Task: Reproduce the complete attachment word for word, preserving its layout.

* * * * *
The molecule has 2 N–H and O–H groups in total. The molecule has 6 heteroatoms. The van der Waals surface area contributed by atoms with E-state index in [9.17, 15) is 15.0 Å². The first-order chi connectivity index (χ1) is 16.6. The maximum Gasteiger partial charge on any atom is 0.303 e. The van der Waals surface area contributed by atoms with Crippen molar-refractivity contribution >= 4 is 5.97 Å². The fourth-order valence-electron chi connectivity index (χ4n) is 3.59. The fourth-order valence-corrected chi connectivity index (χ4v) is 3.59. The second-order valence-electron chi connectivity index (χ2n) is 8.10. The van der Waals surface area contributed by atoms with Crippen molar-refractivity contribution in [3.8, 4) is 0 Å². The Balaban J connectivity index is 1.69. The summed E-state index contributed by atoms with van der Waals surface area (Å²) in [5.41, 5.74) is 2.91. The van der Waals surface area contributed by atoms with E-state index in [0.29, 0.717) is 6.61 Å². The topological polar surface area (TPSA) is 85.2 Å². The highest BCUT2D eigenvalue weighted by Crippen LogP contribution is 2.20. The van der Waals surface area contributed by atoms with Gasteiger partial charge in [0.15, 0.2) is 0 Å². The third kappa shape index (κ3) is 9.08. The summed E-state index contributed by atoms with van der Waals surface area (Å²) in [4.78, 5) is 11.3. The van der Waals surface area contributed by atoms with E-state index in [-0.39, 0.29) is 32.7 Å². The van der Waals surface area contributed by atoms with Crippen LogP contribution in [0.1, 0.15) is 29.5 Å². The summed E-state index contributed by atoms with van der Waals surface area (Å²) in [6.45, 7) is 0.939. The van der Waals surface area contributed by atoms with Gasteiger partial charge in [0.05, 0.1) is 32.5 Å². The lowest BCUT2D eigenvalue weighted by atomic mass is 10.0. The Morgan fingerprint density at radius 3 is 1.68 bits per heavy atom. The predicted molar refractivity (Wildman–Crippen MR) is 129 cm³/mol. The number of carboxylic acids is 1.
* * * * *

The molecule has 2 N–H and O–H groups in total. The molecule has 6 heteroatoms. The van der Waals surface area contributed by atoms with E-state index in [9.17, 15) is 15.0 Å². The first-order chi connectivity index (χ1) is 16.6. The maximum Gasteiger partial charge on any atom is 0.303 e. The van der Waals surface area contributed by atoms with Crippen molar-refractivity contribution >= 4 is 5.97 Å². The fourth-order valence-electron chi connectivity index (χ4n) is 3.59. The fourth-order valence-corrected chi connectivity index (χ4v) is 3.59. The second-order valence-electron chi connectivity index (χ2n) is 8.10. The van der Waals surface area contributed by atoms with Crippen molar-refractivity contribution in [3.8, 4) is 0 Å². The Balaban J connectivity index is 1.69. The summed E-state index contributed by atoms with van der Waals surface area (Å²) in [5.41, 5.74) is 2.91. The van der Waals surface area contributed by atoms with E-state index in [0.29, 0.717) is 6.61 Å². The topological polar surface area (TPSA) is 85.2 Å². The highest BCUT2D eigenvalue weighted by Crippen LogP contribution is 2.20. The van der Waals surface area contributed by atoms with Gasteiger partial charge in [0.15, 0.2) is 0 Å². The third kappa shape index (κ3) is 9.08. The summed E-state index contributed by atoms with van der Waals surface area (Å²) in [4.78, 5) is 11.3. The van der Waals surface area contributed by atoms with E-state index in [-0.39, 0.29) is 32.7 Å². The van der Waals surface area contributed by atoms with Crippen LogP contribution in [0.1, 0.15) is 29.5 Å². The summed E-state index contributed by atoms with van der Waals surface area (Å²) in [6.45, 7) is 0.939. The van der Waals surface area contributed by atoms with Gasteiger partial charge in [0.05, 0.1) is 32.5 Å². The lowest BCUT2D eigenvalue weighted by atomic mass is 10.0. The Morgan fingerprint density at radius 3 is 1.68 bits per heavy atom. The predicted molar refractivity (Wildman–Crippen MR) is 129 cm³/mol. The number of carboxylic acids is 1.